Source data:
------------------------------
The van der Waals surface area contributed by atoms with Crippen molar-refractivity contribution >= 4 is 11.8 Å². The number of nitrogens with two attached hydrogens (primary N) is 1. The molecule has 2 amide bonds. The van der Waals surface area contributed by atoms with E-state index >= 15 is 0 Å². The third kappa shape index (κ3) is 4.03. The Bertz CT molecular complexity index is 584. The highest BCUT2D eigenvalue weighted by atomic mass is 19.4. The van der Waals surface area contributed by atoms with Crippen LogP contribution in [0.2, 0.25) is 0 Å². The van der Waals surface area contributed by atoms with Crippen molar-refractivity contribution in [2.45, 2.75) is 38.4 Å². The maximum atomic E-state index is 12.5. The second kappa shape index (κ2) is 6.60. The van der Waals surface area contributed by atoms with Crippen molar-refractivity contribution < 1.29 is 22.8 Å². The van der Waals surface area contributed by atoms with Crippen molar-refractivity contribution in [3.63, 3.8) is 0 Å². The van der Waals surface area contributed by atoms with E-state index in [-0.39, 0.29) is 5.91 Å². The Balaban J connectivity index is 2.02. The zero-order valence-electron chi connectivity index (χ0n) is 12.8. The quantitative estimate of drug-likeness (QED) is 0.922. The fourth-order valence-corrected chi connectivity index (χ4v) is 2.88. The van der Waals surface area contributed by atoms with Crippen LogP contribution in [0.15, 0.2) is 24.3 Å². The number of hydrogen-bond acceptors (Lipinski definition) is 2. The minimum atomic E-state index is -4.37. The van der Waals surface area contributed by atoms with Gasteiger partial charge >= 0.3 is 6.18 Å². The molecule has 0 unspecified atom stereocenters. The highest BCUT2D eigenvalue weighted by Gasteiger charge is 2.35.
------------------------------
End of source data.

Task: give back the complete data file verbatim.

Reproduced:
The van der Waals surface area contributed by atoms with Crippen molar-refractivity contribution >= 4 is 11.8 Å². The number of nitrogens with two attached hydrogens (primary N) is 1. The molecule has 2 amide bonds. The van der Waals surface area contributed by atoms with E-state index >= 15 is 0 Å². The third kappa shape index (κ3) is 4.03. The Bertz CT molecular complexity index is 584. The highest BCUT2D eigenvalue weighted by atomic mass is 19.4. The van der Waals surface area contributed by atoms with Crippen LogP contribution in [0.2, 0.25) is 0 Å². The van der Waals surface area contributed by atoms with Crippen molar-refractivity contribution in [2.45, 2.75) is 38.4 Å². The maximum atomic E-state index is 12.5. The second kappa shape index (κ2) is 6.60. The van der Waals surface area contributed by atoms with Crippen molar-refractivity contribution < 1.29 is 22.8 Å². The van der Waals surface area contributed by atoms with Crippen molar-refractivity contribution in [3.63, 3.8) is 0 Å². The van der Waals surface area contributed by atoms with E-state index in [-0.39, 0.29) is 5.91 Å². The Balaban J connectivity index is 2.02. The zero-order valence-electron chi connectivity index (χ0n) is 12.8. The quantitative estimate of drug-likeness (QED) is 0.922. The fourth-order valence-corrected chi connectivity index (χ4v) is 2.88. The van der Waals surface area contributed by atoms with Crippen LogP contribution in [0.15, 0.2) is 24.3 Å². The number of hydrogen-bond acceptors (Lipinski definition) is 2. The minimum atomic E-state index is -4.37. The van der Waals surface area contributed by atoms with Gasteiger partial charge >= 0.3 is 6.18 Å². The molecule has 0 unspecified atom stereocenters. The highest BCUT2D eigenvalue weighted by Gasteiger charge is 2.35.